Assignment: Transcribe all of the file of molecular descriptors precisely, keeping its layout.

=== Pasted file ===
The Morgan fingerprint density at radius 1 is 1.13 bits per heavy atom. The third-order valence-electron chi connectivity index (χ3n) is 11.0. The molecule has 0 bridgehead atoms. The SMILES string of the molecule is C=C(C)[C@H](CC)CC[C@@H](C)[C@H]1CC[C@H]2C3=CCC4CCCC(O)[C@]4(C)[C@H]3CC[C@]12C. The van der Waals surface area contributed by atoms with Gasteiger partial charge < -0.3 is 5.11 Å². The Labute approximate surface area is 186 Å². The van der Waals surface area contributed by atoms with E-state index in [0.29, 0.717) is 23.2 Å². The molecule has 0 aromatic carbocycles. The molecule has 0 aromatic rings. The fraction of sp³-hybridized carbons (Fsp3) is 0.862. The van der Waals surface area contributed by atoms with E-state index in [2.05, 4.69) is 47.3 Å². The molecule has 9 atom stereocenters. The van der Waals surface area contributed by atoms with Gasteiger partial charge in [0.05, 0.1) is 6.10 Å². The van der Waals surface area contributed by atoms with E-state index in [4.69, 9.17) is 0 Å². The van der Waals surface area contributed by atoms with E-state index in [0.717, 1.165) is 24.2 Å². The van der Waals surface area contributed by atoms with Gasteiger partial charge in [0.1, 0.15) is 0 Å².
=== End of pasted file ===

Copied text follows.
The Morgan fingerprint density at radius 1 is 1.13 bits per heavy atom. The third-order valence-electron chi connectivity index (χ3n) is 11.0. The molecule has 0 bridgehead atoms. The SMILES string of the molecule is C=C(C)[C@H](CC)CC[C@@H](C)[C@H]1CC[C@H]2C3=CCC4CCCC(O)[C@]4(C)[C@H]3CC[C@]12C. The van der Waals surface area contributed by atoms with Gasteiger partial charge < -0.3 is 5.11 Å². The Labute approximate surface area is 186 Å². The van der Waals surface area contributed by atoms with E-state index in [0.29, 0.717) is 23.2 Å². The molecule has 0 aromatic carbocycles. The molecule has 0 aromatic rings. The fraction of sp³-hybridized carbons (Fsp3) is 0.862. The van der Waals surface area contributed by atoms with E-state index in [2.05, 4.69) is 47.3 Å². The molecule has 9 atom stereocenters. The van der Waals surface area contributed by atoms with Gasteiger partial charge in [0.05, 0.1) is 6.10 Å². The van der Waals surface area contributed by atoms with E-state index in [4.69, 9.17) is 0 Å². The van der Waals surface area contributed by atoms with E-state index in [0.717, 1.165) is 24.2 Å². The van der Waals surface area contributed by atoms with Gasteiger partial charge in [0.1, 0.15) is 0 Å².